Skip to content

Gradement overview

TL;DR - Gradement helps the investor by systematizing the fundamental analysis of public companies. We reduce all the complexities of accounting, and all the information noise that today floods investors, to a series of normalized and easy-to-use scores covering the most important aspects of every company's financials.

Courtyard of the Amsterdam Stock Exchange Courtyard of one of the first Stock Exchanges. Amsterdam, circa 1670.

Investing is not an easy task. Don't believe anyone who tells you that with a couple of courses and books you get to know everything you need to know to start investing. Investment is a complex discipline that still lacks a sound theoretical framework. Gradement helps you in this difficult task of investing by systematizing the fundamental analysis of companies.

There are three fundamental aspects of investing to be analyzed for each company: its profitability, solvency and price. Gradement automates the calculation of these three important variables using what we consider to be the best and state-of-the-art accounting analysis techniques available. All within the frameworks of Value Investing, mainly for calculating the price/free cash flow score and the Austrian School of Economics.

Example of the use of the scores

Despite all the complexity involved in the calculation of these scores, their use is extremely simple. All the resulting values have been normalized between 0 and 10.

For example, suppose a company with the following score values in these categories:

  • Firm profitability score = 8
  • Dynamic solvency score = 9
  • Price/free cash flow score = 2

This is a recurring pattern: very profitable and very solvent companies usually are very expensive. Everyone wants to have profitable and solvent companies in their portfolio, which increases their demand on the stock market and increases their market capitalization.

The best companies to invest in will be those that offer high score values in all these three categories. In bull markets you will find fewer of these companies to invest. In bear markets it will be easier to find them. Gradement offers you a screener tool to search for such companies.

The gmt-score

In order to facilitate the analysis, we calculate an overall gmt-score that unifies, in a single number, the value of these three fundamental scores of profitability, solvency and price. The value of this score has been calculated to be extremely conservative. It will only be greater than 7 if all the other scores of each of the other categories are above a certain threshold.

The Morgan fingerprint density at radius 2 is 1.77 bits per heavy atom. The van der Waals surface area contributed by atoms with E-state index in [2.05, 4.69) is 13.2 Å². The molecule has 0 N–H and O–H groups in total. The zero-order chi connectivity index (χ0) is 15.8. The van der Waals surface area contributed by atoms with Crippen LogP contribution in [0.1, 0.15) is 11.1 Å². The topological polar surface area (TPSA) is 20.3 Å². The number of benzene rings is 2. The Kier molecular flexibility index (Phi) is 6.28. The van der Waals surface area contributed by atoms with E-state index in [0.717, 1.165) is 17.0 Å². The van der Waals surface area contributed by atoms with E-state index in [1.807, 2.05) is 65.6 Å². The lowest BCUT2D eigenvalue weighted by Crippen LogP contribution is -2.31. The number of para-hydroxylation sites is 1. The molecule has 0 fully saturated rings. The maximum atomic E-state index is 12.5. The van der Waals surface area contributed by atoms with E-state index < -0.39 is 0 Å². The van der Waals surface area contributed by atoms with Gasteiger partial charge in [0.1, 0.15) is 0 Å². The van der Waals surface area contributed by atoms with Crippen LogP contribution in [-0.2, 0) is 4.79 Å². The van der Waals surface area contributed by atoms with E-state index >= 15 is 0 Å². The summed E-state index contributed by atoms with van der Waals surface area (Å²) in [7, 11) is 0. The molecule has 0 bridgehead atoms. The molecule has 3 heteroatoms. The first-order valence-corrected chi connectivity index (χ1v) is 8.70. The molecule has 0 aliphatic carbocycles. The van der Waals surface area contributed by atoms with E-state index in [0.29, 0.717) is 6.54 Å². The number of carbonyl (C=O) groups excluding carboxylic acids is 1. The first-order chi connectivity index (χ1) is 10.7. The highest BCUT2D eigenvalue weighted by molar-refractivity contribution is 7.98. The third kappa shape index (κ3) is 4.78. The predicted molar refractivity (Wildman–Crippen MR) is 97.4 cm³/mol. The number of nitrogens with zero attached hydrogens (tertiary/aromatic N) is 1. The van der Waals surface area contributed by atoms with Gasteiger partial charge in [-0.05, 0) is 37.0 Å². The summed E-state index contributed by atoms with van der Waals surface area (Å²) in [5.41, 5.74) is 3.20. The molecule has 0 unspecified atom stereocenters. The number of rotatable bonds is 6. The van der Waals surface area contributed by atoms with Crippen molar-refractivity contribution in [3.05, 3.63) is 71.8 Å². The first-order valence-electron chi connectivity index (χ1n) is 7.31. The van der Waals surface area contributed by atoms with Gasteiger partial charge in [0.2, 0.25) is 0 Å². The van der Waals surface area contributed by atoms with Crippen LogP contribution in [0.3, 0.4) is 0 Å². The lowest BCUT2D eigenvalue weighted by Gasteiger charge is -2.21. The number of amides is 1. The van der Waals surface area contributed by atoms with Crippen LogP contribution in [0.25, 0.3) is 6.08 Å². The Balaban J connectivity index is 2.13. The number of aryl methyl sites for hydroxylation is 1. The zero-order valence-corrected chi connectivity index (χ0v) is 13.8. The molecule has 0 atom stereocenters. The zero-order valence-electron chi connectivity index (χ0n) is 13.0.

This way you can be sure that, by limiting your investment to high-value gmt-score stocks, you will be investing in great companies from an accounting/quantitative point of view.


The risk of insolvency is perhaps the factor that most drastically, and suddenly, affects the quoted stock price. You can minimize the probability of investing in companies with insolvency risk by using our dynamic solvency score.

Using this score you can avoid investments in companies like, for example, China Evergrande Group, that entered into technical default in 2021, Eastman Kodak, that filed for bankruptcy in 2012, or General Motors, that filed for chapter 11 in 2009. Since June 2019 for Evergrande, 2009 for Kodak and 2008 for General Motors, our dynamic solvency score for these companies indicated a value of zero, long before it became public and evident their insolvency.

The other scores

In addition to the scores and overall grade described above, Gradement calculates twenty-one additional scores per company. These are modified versions of already existing state-of-the-art accounting analysis techniques in different categories, including:

  • The dynamic and static solvency scores are based on the works about solvency of Vicente García Martín and Manuel Fernández Gámez, both professors at Málaga University. They have developed one of the most comprehensive solvency analysis framework.

  • The valuation scores price/free cash flow, price/balance and price/free earnings are based on the value investing framework. They compare the quoted stock price with the company's free cash flows, balance structure and free earnings respectively.

  • The zone score calculations are based on the "Economic Freedom Index" published by the Heritage Foundation.

  • Many others covering all relevant aspects of the company from an investor's point of view.